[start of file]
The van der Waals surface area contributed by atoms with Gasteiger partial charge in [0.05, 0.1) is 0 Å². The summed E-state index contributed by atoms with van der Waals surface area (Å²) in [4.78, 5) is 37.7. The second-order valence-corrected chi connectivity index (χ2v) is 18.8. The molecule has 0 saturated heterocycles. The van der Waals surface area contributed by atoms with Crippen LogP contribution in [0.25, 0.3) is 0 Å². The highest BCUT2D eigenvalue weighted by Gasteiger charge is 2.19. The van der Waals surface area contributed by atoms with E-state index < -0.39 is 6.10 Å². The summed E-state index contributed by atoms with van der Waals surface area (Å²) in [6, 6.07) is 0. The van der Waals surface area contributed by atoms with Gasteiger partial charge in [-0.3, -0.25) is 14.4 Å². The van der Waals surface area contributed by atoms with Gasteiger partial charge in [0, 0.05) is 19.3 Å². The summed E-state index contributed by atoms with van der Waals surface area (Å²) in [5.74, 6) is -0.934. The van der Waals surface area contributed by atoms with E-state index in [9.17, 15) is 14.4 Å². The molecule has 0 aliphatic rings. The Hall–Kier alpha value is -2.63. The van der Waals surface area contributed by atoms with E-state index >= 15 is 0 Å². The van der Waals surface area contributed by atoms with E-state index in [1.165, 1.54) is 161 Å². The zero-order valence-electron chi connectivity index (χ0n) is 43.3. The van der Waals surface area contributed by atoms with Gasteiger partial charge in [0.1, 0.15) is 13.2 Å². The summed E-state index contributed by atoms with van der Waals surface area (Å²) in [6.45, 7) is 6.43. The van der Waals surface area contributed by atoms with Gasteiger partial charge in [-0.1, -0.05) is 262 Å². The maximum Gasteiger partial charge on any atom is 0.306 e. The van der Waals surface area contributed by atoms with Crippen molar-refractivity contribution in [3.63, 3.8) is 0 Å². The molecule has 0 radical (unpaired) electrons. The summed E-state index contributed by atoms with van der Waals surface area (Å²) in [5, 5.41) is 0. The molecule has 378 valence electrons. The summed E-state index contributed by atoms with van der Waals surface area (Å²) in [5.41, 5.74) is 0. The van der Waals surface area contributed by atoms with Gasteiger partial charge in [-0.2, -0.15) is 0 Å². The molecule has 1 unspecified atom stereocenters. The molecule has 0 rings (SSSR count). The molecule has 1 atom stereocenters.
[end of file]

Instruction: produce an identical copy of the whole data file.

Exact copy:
The van der Waals surface area contributed by atoms with Gasteiger partial charge in [0.05, 0.1) is 0 Å². The summed E-state index contributed by atoms with van der Waals surface area (Å²) in [4.78, 5) is 37.7. The second-order valence-corrected chi connectivity index (χ2v) is 18.8. The molecule has 0 saturated heterocycles. The van der Waals surface area contributed by atoms with Crippen LogP contribution in [0.25, 0.3) is 0 Å². The highest BCUT2D eigenvalue weighted by Gasteiger charge is 2.19. The van der Waals surface area contributed by atoms with E-state index < -0.39 is 6.10 Å². The summed E-state index contributed by atoms with van der Waals surface area (Å²) in [6, 6.07) is 0. The van der Waals surface area contributed by atoms with Gasteiger partial charge in [-0.3, -0.25) is 14.4 Å². The van der Waals surface area contributed by atoms with Gasteiger partial charge in [0, 0.05) is 19.3 Å². The summed E-state index contributed by atoms with van der Waals surface area (Å²) in [5.74, 6) is -0.934. The van der Waals surface area contributed by atoms with E-state index in [9.17, 15) is 14.4 Å². The molecule has 0 aliphatic rings. The Hall–Kier alpha value is -2.63. The van der Waals surface area contributed by atoms with E-state index >= 15 is 0 Å². The van der Waals surface area contributed by atoms with E-state index in [1.165, 1.54) is 161 Å². The zero-order valence-electron chi connectivity index (χ0n) is 43.3. The van der Waals surface area contributed by atoms with Gasteiger partial charge in [0.1, 0.15) is 13.2 Å². The summed E-state index contributed by atoms with van der Waals surface area (Å²) in [6.45, 7) is 6.43. The van der Waals surface area contributed by atoms with Gasteiger partial charge in [-0.1, -0.05) is 262 Å². The maximum Gasteiger partial charge on any atom is 0.306 e. The van der Waals surface area contributed by atoms with Crippen molar-refractivity contribution in [3.63, 3.8) is 0 Å². The molecule has 0 radical (unpaired) electrons. The summed E-state index contributed by atoms with van der Waals surface area (Å²) in [5, 5.41) is 0. The molecule has 378 valence electrons. The summed E-state index contributed by atoms with van der Waals surface area (Å²) in [5.41, 5.74) is 0. The van der Waals surface area contributed by atoms with Gasteiger partial charge in [-0.2, -0.15) is 0 Å². The molecule has 1 unspecified atom stereocenters. The molecule has 0 rings (SSSR count). The molecule has 1 atom stereocenters.